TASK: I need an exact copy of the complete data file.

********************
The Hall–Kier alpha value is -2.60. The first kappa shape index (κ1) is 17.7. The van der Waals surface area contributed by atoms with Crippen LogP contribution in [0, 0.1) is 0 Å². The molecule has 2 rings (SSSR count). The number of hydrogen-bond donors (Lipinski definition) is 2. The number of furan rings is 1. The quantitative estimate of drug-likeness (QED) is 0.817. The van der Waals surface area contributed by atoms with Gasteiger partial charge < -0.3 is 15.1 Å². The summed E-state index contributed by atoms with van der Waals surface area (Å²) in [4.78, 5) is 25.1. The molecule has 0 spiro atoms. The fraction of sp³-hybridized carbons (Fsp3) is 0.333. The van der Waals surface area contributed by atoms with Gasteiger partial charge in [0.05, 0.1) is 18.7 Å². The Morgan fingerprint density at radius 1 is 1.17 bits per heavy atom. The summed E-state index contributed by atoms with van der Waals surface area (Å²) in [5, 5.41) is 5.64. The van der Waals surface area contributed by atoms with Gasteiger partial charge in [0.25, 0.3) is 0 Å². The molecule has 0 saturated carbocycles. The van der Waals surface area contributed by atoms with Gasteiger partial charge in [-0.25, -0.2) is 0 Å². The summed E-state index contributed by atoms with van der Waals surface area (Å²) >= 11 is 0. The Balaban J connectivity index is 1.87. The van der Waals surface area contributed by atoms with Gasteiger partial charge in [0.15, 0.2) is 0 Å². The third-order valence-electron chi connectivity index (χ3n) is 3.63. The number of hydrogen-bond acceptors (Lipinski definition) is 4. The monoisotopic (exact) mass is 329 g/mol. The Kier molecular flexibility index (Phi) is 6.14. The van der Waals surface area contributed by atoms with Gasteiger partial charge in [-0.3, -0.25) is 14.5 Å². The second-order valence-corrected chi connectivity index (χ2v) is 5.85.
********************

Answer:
The Hall–Kier alpha value is -2.60. The first kappa shape index (κ1) is 17.7. The van der Waals surface area contributed by atoms with Crippen LogP contribution in [0, 0.1) is 0 Å². The molecule has 2 rings (SSSR count). The number of hydrogen-bond donors (Lipinski definition) is 2. The number of furan rings is 1. The quantitative estimate of drug-likeness (QED) is 0.817. The van der Waals surface area contributed by atoms with Gasteiger partial charge < -0.3 is 15.1 Å². The summed E-state index contributed by atoms with van der Waals surface area (Å²) in [4.78, 5) is 25.1. The molecule has 0 spiro atoms. The fraction of sp³-hybridized carbons (Fsp3) is 0.333. The van der Waals surface area contributed by atoms with Gasteiger partial charge in [0.05, 0.1) is 18.7 Å². The Morgan fingerprint density at radius 1 is 1.17 bits per heavy atom. The summed E-state index contributed by atoms with van der Waals surface area (Å²) in [5, 5.41) is 5.64. The van der Waals surface area contributed by atoms with Gasteiger partial charge in [0.25, 0.3) is 0 Å². The molecule has 0 saturated carbocycles. The van der Waals surface area contributed by atoms with Gasteiger partial charge in [-0.25, -0.2) is 0 Å². The summed E-state index contributed by atoms with van der Waals surface area (Å²) >= 11 is 0. The Balaban J connectivity index is 1.87. The van der Waals surface area contributed by atoms with Gasteiger partial charge in [0.15, 0.2) is 0 Å². The third-order valence-electron chi connectivity index (χ3n) is 3.63. The number of hydrogen-bond acceptors (Lipinski definition) is 4. The monoisotopic (exact) mass is 329 g/mol. The Kier molecular flexibility index (Phi) is 6.14. The van der Waals surface area contributed by atoms with Gasteiger partial charge in [-0.3, -0.25) is 14.5 Å². The second-order valence-corrected chi connectivity index (χ2v) is 5.85.